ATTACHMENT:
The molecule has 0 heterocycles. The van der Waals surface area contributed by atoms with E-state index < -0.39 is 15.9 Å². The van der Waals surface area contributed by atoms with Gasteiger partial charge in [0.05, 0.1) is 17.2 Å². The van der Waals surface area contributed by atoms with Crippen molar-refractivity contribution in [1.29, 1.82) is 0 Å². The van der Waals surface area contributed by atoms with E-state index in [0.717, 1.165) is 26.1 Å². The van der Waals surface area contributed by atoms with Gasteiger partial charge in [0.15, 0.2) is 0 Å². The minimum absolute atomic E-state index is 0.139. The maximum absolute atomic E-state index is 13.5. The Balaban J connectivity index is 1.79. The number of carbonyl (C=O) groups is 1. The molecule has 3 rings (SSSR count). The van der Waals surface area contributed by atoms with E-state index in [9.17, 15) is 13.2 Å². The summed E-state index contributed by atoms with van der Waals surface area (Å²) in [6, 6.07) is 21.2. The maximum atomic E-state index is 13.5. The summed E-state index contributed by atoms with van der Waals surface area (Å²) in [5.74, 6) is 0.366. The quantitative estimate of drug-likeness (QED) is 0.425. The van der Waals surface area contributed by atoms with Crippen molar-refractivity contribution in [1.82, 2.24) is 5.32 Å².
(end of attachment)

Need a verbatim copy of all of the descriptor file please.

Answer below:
The molecule has 0 heterocycles. The van der Waals surface area contributed by atoms with E-state index < -0.39 is 15.9 Å². The van der Waals surface area contributed by atoms with Gasteiger partial charge in [0.05, 0.1) is 17.2 Å². The van der Waals surface area contributed by atoms with Crippen molar-refractivity contribution in [1.29, 1.82) is 0 Å². The van der Waals surface area contributed by atoms with E-state index in [0.717, 1.165) is 26.1 Å². The van der Waals surface area contributed by atoms with Gasteiger partial charge in [0.15, 0.2) is 0 Å². The minimum absolute atomic E-state index is 0.139. The maximum absolute atomic E-state index is 13.5. The Balaban J connectivity index is 1.79. The number of carbonyl (C=O) groups is 1. The molecule has 3 rings (SSSR count). The van der Waals surface area contributed by atoms with E-state index in [9.17, 15) is 13.2 Å². The summed E-state index contributed by atoms with van der Waals surface area (Å²) in [6, 6.07) is 21.2. The maximum atomic E-state index is 13.5. The summed E-state index contributed by atoms with van der Waals surface area (Å²) in [5.74, 6) is 0.366. The quantitative estimate of drug-likeness (QED) is 0.425. The van der Waals surface area contributed by atoms with Crippen molar-refractivity contribution in [1.82, 2.24) is 5.32 Å².